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In August, the National Federation for the Blind cited computer products retailer Newegg as the first online merchant to reach the foundation’s gold-level certification for making its web site easy to use by blind shoppers.
Enabling the blind to shop online has been on many retailers` radar screens, but few have created a web experience that fully meets the needs of the visually impaired.
Last month, however, the National Federation of the Blind cited computer products retailer Newegg Inc. as the first online merchant to reach the foundation`s gold-level Nonvisual Accessibility Web Certification for making its retail web site easy to use by blind shoppers.
Newegg`s certification, the product of a six-month accessibility project, dispels several myths about the cost and difficulty of making e-commerce sites accessible to the blind, says Anne Taylor, the director of the NFB`s accessibility technology team.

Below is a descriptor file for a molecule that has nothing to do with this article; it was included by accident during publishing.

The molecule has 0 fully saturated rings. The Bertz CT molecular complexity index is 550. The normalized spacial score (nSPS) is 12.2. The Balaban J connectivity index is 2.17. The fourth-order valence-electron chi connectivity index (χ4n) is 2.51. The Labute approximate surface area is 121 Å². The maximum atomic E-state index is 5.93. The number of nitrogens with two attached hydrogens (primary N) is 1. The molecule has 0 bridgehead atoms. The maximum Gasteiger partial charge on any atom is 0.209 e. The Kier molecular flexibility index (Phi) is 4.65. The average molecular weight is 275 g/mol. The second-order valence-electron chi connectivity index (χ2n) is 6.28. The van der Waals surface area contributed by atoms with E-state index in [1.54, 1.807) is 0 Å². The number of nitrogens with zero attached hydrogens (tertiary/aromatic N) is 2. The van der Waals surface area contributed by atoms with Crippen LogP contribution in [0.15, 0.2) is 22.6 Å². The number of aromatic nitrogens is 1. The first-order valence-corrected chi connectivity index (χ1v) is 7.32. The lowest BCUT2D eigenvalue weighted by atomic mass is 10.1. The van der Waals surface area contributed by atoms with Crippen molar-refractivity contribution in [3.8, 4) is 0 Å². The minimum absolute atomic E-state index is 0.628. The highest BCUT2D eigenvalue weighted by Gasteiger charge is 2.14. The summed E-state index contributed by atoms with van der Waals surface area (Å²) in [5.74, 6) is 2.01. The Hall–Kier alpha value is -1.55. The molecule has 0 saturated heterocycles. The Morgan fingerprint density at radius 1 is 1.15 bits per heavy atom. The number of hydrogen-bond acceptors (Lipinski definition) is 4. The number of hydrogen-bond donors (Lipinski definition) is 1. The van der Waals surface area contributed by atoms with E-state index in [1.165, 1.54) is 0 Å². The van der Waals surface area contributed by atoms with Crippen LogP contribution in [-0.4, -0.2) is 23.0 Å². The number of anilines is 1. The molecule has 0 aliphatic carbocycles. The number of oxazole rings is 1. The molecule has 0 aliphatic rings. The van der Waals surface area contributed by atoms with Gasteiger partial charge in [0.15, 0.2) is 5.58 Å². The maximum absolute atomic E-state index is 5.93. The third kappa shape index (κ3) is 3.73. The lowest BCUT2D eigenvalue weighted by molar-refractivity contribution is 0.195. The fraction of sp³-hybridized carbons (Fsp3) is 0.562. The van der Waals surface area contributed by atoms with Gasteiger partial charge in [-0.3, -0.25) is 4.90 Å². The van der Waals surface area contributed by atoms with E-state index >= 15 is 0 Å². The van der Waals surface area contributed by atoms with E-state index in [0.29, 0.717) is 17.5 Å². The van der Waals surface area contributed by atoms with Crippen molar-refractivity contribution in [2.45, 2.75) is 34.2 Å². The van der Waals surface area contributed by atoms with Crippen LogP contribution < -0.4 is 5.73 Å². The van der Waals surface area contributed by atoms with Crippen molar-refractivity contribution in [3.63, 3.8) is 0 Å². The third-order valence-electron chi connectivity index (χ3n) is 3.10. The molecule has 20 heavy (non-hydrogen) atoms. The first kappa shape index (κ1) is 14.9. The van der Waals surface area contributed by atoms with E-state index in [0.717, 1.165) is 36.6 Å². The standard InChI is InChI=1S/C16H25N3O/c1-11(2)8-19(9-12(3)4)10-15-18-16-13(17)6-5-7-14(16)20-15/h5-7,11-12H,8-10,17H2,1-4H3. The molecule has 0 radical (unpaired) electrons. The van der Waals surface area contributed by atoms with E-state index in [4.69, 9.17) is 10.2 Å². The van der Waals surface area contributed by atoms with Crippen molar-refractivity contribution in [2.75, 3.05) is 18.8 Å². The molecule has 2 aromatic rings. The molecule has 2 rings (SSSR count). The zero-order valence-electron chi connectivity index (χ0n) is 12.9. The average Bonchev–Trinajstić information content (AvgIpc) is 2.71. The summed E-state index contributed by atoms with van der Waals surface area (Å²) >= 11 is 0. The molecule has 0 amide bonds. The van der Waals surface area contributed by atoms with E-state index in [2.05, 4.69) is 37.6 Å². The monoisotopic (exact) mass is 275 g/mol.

"One myth is that a retail web site has to be boring and dull to make it accessible, another is that web site accessibility is too costly," Taylor says.
Although Newegg is the first to achieve the NFB`s gold-level certification, the retailer is among a growing number of merchants in various stages of making their sites more accessible to people with physical impairments who struggle to use traditional web sites. The NFB is also working with Amazon.com Inc., Apple Inc.`s iTunes site and Target Corp., whose legal settlement with the NFB earlier this year helped spur interest in retail web site accessibility, an NFB spokesman says.
In addition, retail pharmacy chain CVS Corp. recently announced it had agreed to work with the American Foundation for the Blind, the American Council of the Blind and the California Council of the Blind to make in-store payment card keypads and its retail web site more accessible to blind people. About a dozen other retailers have signed similar agreements with these organizations (which are not affiliated with the NFB), including Dollar General Corp., Trader Joe`s Co. and Target Corp., says Mitch Pomerantz, president of the American Council of the Blind.